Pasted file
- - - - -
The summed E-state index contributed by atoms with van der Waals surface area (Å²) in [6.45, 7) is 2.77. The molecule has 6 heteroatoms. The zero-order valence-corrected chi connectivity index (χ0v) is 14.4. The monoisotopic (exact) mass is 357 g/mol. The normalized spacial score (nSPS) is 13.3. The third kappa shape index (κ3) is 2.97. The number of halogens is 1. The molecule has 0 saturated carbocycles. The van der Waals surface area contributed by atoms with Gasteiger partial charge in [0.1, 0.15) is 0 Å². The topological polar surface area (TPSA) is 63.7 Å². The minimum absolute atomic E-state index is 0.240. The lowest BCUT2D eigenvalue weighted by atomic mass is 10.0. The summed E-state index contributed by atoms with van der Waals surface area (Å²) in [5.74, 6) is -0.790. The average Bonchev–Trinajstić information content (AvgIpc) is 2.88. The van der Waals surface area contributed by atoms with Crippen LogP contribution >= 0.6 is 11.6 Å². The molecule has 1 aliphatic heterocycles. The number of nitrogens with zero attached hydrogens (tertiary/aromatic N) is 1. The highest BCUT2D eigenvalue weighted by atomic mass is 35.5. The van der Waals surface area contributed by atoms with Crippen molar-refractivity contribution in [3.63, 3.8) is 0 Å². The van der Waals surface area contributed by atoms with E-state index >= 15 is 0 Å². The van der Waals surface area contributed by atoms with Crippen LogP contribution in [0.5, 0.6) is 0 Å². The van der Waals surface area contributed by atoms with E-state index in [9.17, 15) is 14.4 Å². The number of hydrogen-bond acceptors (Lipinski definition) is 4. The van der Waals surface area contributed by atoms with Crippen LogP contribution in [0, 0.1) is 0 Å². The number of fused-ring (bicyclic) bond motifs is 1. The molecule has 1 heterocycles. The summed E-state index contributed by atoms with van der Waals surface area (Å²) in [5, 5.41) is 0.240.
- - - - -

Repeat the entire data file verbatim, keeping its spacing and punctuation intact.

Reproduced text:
The summed E-state index contributed by atoms with van der Waals surface area (Å²) in [6.45, 7) is 2.77. The molecule has 6 heteroatoms. The zero-order valence-corrected chi connectivity index (χ0v) is 14.4. The monoisotopic (exact) mass is 357 g/mol. The normalized spacial score (nSPS) is 13.3. The third kappa shape index (κ3) is 2.97. The number of halogens is 1. The molecule has 0 saturated carbocycles. The van der Waals surface area contributed by atoms with Gasteiger partial charge in [0.1, 0.15) is 0 Å². The topological polar surface area (TPSA) is 63.7 Å². The minimum absolute atomic E-state index is 0.240. The lowest BCUT2D eigenvalue weighted by atomic mass is 10.0. The summed E-state index contributed by atoms with van der Waals surface area (Å²) in [5.74, 6) is -0.790. The average Bonchev–Trinajstić information content (AvgIpc) is 2.88. The van der Waals surface area contributed by atoms with Crippen LogP contribution >= 0.6 is 11.6 Å². The molecule has 1 aliphatic heterocycles. The number of nitrogens with zero attached hydrogens (tertiary/aromatic N) is 1. The highest BCUT2D eigenvalue weighted by atomic mass is 35.5. The van der Waals surface area contributed by atoms with Crippen molar-refractivity contribution in [3.63, 3.8) is 0 Å². The van der Waals surface area contributed by atoms with E-state index >= 15 is 0 Å². The van der Waals surface area contributed by atoms with Crippen LogP contribution in [0.5, 0.6) is 0 Å². The van der Waals surface area contributed by atoms with E-state index in [9.17, 15) is 14.4 Å². The number of hydrogen-bond acceptors (Lipinski definition) is 4. The van der Waals surface area contributed by atoms with Crippen LogP contribution in [0, 0.1) is 0 Å². The number of fused-ring (bicyclic) bond motifs is 1. The molecule has 1 heterocycles. The summed E-state index contributed by atoms with van der Waals surface area (Å²) in [5, 5.41) is 0.240.